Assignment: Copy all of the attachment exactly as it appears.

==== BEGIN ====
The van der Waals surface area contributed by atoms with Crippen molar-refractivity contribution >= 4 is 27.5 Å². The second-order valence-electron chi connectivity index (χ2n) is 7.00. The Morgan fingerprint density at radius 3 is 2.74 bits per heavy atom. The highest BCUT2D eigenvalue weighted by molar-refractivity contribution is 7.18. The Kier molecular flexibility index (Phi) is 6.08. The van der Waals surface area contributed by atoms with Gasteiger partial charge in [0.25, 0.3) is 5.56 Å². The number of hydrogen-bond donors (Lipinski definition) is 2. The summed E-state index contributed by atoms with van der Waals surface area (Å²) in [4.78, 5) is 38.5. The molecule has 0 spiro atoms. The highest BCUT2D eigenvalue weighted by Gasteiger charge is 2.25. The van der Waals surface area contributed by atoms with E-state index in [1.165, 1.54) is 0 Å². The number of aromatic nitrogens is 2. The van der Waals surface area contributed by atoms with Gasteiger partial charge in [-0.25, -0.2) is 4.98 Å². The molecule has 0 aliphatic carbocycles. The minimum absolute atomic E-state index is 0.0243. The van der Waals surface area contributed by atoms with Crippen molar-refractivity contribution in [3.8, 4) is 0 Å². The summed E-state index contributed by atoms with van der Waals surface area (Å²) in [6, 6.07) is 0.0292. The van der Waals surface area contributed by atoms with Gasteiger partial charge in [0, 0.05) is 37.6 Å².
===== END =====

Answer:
The van der Waals surface area contributed by atoms with Crippen molar-refractivity contribution >= 4 is 27.5 Å². The second-order valence-electron chi connectivity index (χ2n) is 7.00. The Morgan fingerprint density at radius 3 is 2.74 bits per heavy atom. The highest BCUT2D eigenvalue weighted by molar-refractivity contribution is 7.18. The Kier molecular flexibility index (Phi) is 6.08. The van der Waals surface area contributed by atoms with Gasteiger partial charge in [0.25, 0.3) is 5.56 Å². The number of hydrogen-bond donors (Lipinski definition) is 2. The summed E-state index contributed by atoms with van der Waals surface area (Å²) in [4.78, 5) is 38.5. The molecule has 0 spiro atoms. The highest BCUT2D eigenvalue weighted by Gasteiger charge is 2.25. The van der Waals surface area contributed by atoms with E-state index in [1.165, 1.54) is 0 Å². The number of aromatic nitrogens is 2. The van der Waals surface area contributed by atoms with Gasteiger partial charge in [-0.25, -0.2) is 4.98 Å². The molecule has 0 aliphatic carbocycles. The minimum absolute atomic E-state index is 0.0243. The van der Waals surface area contributed by atoms with Crippen molar-refractivity contribution in [3.8, 4) is 0 Å². The summed E-state index contributed by atoms with van der Waals surface area (Å²) in [6, 6.07) is 0.0292. The van der Waals surface area contributed by atoms with Gasteiger partial charge in [0, 0.05) is 37.6 Å².